This week on the podcast I offer up a THEORY episode about a psychiatric nurse and a patient I worked with on a hospital unit many years ago. It’s a sweet story about life and work and how the hard journey of getting to know ourselves is always worth it. I briefly mention a co-therapist style of group facilitation and I wanted to share here in the newsletter a little background on the significance of group work and the specific reasons why this co-facilitator style is so effective. 
Before we dive in, I want to encourage you to welcome yourself to this conversation. A lot of discussions like this are had by professionals trying to foster change, yet the knowledge gets trapped and is disseminated to a select few with the expectation that it will impact all. And sure, it does, eventually. But how about more invitations? For all of us. This happens often in psychology and is my biggest gripe about the profession. Psychology professionals love to hear ourselves talk to other psychology professionals in language and references that encourage us to flex our expertise muscles in front of each other at the expense of the information being widely shared. It creates a closed system. And the conversation needs to be bigger than just us to create meaningful change. The information should get to everyone in a useful way. Psychology is the one thing we all have in common. This information belongs to all of us. So if you are a leader, teacher, teammate, therapist, student, mentor, apprentice, worker, professional, novice, parent, child, or partner, this information is for you. You are invited. 
Follow me down the group rabbit hole. All of you.
Groups are incredibly complex. And also unbelievably exciting. The most brilliant supervisors and mentors I had during my psychotherapy training were all experts in group theory. Groups are what seasoned experts study when they want to be challenged. There is a lot going on in groups and just when you think you have a handle on it, the scope gets bigger and the bottom falls out. It’s thrilling, really. 
What is a group? A group is a collection of two or more members who share a common goal. The word group is used interchangeably with system, organization, continuum, cohort, and family depending upon under what lens the group is being understood. Groups can be centered around families, communities, clubs, work, neighborhoods, counties, states, religion and general interests. Chances are you are part of many groups, some of which cross pollinate and some of which do not.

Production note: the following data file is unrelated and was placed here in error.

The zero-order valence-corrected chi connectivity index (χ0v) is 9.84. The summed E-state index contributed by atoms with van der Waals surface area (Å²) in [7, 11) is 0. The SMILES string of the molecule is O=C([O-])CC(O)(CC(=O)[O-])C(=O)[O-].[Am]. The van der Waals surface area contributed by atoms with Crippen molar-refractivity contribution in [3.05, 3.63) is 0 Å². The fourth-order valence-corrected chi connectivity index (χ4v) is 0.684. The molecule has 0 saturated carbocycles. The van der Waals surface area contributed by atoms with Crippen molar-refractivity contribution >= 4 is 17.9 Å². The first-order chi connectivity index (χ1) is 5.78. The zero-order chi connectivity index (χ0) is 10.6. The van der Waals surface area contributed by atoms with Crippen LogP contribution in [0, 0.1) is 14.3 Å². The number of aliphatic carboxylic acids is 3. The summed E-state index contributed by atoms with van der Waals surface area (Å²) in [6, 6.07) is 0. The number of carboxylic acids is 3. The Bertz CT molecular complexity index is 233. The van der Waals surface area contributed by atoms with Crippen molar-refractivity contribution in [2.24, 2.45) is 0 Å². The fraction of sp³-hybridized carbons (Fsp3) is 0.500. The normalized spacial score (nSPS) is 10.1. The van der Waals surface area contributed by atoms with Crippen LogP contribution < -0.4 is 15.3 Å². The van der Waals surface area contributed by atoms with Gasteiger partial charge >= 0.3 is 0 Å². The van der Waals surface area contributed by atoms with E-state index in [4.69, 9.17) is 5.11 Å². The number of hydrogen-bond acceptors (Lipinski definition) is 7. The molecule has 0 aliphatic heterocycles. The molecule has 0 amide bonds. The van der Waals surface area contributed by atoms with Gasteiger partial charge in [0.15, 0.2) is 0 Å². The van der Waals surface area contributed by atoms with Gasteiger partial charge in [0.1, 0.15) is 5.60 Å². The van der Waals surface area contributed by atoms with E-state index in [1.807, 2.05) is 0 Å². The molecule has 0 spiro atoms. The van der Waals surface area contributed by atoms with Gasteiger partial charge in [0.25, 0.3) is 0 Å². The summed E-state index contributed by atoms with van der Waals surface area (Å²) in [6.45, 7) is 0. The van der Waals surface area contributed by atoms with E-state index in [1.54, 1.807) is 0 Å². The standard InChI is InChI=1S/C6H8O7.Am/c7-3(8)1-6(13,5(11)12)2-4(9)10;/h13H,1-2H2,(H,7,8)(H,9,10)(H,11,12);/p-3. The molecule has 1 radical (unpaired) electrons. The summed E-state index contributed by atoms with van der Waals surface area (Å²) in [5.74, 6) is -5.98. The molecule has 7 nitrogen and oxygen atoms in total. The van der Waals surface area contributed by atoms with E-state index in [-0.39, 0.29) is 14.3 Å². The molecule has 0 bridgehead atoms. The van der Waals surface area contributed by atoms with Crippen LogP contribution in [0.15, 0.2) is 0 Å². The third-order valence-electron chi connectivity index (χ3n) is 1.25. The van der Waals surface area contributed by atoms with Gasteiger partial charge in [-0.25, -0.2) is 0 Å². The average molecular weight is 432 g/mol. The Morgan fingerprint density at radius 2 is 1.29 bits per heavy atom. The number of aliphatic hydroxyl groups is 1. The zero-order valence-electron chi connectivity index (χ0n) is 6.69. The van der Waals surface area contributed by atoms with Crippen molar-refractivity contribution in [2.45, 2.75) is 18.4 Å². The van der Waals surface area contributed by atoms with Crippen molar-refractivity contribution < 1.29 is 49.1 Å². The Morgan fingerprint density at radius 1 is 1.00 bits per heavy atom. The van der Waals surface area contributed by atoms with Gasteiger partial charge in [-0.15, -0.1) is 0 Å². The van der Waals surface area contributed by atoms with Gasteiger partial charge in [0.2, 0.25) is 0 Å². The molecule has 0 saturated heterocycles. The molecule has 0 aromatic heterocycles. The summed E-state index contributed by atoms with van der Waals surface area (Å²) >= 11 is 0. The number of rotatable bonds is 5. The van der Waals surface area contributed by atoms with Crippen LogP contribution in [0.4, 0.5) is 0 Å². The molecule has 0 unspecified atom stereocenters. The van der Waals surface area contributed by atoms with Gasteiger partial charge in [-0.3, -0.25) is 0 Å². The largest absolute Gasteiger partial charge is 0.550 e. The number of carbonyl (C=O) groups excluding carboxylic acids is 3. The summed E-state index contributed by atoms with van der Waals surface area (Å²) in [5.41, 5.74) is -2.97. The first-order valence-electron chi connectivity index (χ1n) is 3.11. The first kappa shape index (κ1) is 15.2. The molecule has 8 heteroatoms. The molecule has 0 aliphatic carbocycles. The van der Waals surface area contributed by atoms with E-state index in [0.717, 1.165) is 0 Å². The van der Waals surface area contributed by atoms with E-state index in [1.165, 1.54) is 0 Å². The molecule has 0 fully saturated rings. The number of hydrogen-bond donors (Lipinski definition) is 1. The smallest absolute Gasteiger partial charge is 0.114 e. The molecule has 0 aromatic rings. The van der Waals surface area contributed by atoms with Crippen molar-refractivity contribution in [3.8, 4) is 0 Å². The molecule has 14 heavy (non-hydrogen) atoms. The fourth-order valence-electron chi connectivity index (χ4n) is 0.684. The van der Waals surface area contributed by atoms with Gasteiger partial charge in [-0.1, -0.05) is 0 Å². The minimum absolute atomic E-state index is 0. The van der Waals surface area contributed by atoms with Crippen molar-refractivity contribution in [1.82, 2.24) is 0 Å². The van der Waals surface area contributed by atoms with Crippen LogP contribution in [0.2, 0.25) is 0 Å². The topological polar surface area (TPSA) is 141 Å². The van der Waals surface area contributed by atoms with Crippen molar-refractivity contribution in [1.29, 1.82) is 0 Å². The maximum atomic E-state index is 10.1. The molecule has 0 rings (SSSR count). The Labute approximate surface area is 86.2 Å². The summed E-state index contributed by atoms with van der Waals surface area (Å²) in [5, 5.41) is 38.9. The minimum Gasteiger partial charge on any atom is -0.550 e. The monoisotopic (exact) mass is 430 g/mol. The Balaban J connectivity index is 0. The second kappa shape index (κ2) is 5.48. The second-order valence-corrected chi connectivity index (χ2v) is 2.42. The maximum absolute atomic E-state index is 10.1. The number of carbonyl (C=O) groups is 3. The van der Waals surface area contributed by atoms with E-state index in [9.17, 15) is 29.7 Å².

The magical and perplexing thing about groups is that when we enter a group we bring all of our individual experience plus our behavior when we interact with others. This goes for everyone in the group. This mix of experience is incredibly impactful in ways that both facilitate new ideas and progress and rail very deeply against it. As Homer Simpson says of beer, groups are the cause of and solution to all of life's problems. 
There are many ways to conceptualize groups. Psychoanalytically speaking, the all-star theorists are generally Bion, Hinshelwood, and Enrique Pichon Riviere. There are others and of course other big thinkers in different modalities of psychotherapy and psychology.  
And then there is design systems thinking. Systems thinking is the design perspective of group work that uses the word system instead of group and stakeholder instead of member or participant. Systems thinking all-stars include Donella H. Meadows and Russell Ackoff among many others. Design systems thinking gets close to the origin of all the rich and complex psychological material that groups provide, but still sits more on the surface than systems thought would like to admit. 
Systems design analyses systems and relationships in systems from the outside in order to solve complex problems. Psychoanalysts work from the inside, becoming part of the group and the system in order to understand the members and analyze the behavior in real time. It’s messier stepping in and out of the group and takes an otherworldly amount of skill and experience. But it is also extremely illuminating and offers perspective no other method can. This is one of the reasons couples therapy, group therapy and family therapy can be so effective. 
When I was in training at the adolescent psychiatric hospital I mention in this week’s JOY episode, I was part of a Bion style supervision group. A supervision group is a required meeting of clinicians in training and a licensed supervisor. Supervision groups typically meet twice a week to discuss cases, theory, and interventions. A Bionian supervision group consists of a supervisor and a small group of clinicians in training. In a Bionian supervision group, the supervisor does not start the meeting, but remains quiet to witness and analyze the anxiety of not having a clear leader and a clear agenda. The supervisor sits back and witnesses how group members respond, then points out the group dynamics happening in real time in the supervision group and measures this against the group dynamics at play within the larger system. In this case, the hospital.